Ask A Lesbian: 14

Originally posted on Thought Catalog April 11, 2013

Hi, friends! Sorry for the incredibly long hiatus. It turns out graduate school, jobs, family, and life overall become a hindrance when I just wanna write about lesbian stuff all the time. But, I digress. I am back, I am sorry for being gone for so long, and I promise I’ll never leave you sweet baby angels ever again. Mama’s here. Let’s get to the questions, shall we?

Hey. The equal-signs-for-equality. I have one up as my Facebook profile photo because I believe in equality, but my friend told me I was stupid because it’s not making a change, and told me to ask the LGBTQ community. Thoughts? Am I just a straight person jumping on the wrong bandwagon?

Okay. This has been a personal internal debate. I personally agree with our dear friend Nico on all accounts: marriage equality is important, but it’s not for everyone. And the “equality sign” does have a few issues.

I get a lot of weird looks and comments from people when they find out I don’t want to get married as a lesbian to my girlfriend. “Don’t you want equal rights?” “You know you’re in the minority, right?” Yes, I want equal rights, and no, I’m not in a minority. Why wouldn’t I want to be equal, always? And as we start to experience life and we move further into the marriage debate, the more I realize that entering into a heteronormative partnership that society tells me is equal, right, and normal, the less I want it.

My girlfriend and I have talked about following suit with friends of ours – if we ever get to the point of wanting to be partnered, we can do so. We can have a civil union which grants us rights we will need to be in the hospital together and if we have children, it protects them. We can have a huge party that everyone who has loved and supported us can come to. We can drink wine and dance and eat all of our favorite foods. That’s enough for me. I don’t need society telling me that my relationship needs to be validated with a ring, a paper, and a third party telling me its okay. If I see myself and my love as equals, then marriage just isn’t the right path for me. And that’s okay.

But what about my support for others who want that? I’m not here to tell anyone that they can or can’t get married. Nobody should tell anyone that, actually, yet here we are. And I believe the equality symbols raised some pretty important awareness. Sadly, I don’t think it was researched awareness. The equality sign is a symbol of the Human Rights Council. The HRC is a leader in LGBTQ marriage issues, and they’re on par with celebrity endorsements and support with the likes of GLAAD. They have a big voice in this marriage equality battle that’s being forged. Yet, when there was a photo opportunity on March 27 in Washington, D.C., for the anti-DOMA/Prop 8 rally, a transgender group was not only asked to leave the stage, but told that marriage was not a transgender issue.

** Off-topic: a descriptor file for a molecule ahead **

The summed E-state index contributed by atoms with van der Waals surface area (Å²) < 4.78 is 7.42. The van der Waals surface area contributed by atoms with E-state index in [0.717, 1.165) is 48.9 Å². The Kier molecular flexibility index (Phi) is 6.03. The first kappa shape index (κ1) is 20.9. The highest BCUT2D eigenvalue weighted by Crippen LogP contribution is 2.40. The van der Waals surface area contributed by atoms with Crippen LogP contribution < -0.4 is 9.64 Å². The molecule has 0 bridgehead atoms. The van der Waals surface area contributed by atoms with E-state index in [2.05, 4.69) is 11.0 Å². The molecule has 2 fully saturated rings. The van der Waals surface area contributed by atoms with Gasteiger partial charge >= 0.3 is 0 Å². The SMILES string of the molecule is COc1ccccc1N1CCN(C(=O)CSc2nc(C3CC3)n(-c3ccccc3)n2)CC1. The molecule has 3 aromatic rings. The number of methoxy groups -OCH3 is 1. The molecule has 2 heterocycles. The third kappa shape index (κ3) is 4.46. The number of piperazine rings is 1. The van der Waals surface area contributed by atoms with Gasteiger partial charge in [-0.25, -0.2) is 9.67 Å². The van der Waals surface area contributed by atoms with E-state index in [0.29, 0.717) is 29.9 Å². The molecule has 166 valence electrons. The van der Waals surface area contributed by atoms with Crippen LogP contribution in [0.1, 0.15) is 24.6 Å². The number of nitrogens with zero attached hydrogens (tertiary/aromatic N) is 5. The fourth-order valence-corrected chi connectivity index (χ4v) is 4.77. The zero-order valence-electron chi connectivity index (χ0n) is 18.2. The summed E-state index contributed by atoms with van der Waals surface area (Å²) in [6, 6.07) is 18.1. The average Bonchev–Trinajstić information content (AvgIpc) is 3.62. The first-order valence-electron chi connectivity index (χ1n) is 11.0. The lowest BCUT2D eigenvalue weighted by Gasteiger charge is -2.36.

Really?

Now, ignorant me, I didn’t know this until I did a bit of research about the event. The HRC wasn’t going to address it, but lo and behold, the magic of the internet abound, those Facebook photos of equal signs turned into the greater-than symbols, to pink T’s, to …lots of things. It brought the issue up, and it forced the HRC to apologize. Thought I don’t think they meant it, this is where I believe the equal sign photos did matter two-fold. In one vein, we raised awareness, and people who felt otherwise uncompelled or awkward in small towns or Catholic families when they wanted to bring up the issue took a stand by changing their photo to something they saw as important. Secondly, those who are deep in the issue and consider it daily, myself included, learned  a bit about what equality is, who it is for, and why we’re even debating it in the first place. So, I’d say that for the most part, people fit into those two spots.

That, or you’re one of those real sweethearts who had an equal sign with a line through it, because marriage is God’s gift to one man and one woman. Thanks. We’ll keep fighting, and you’ll keep being hateful, but we’ll win in the end. Sorry. Xo.

What do I do if I’m in an open relationship but I start to dig one of the girls I’ve been hooking up with?

Ahh, the age-old question. Now, for me personally, this is one of the many reasons I am not in one of these bad girls. I don’t have the time to juggle what I’m tossing around currently, and throwing another lady into the mix would prove disastrous. But, I commend you! You took a plunge, sister. Cheers.

First things first, what was the discussion you had with your lady before beginning the open part of your relationship? If you’re anything like me, you wrote these “guidelines” down. If not, just revisit them in your head. What was protocol for this sitch? Hopefully it wasn’t “Oh, that’ll never happen, haha, moving on!” That leaves things a bit more ambiguous.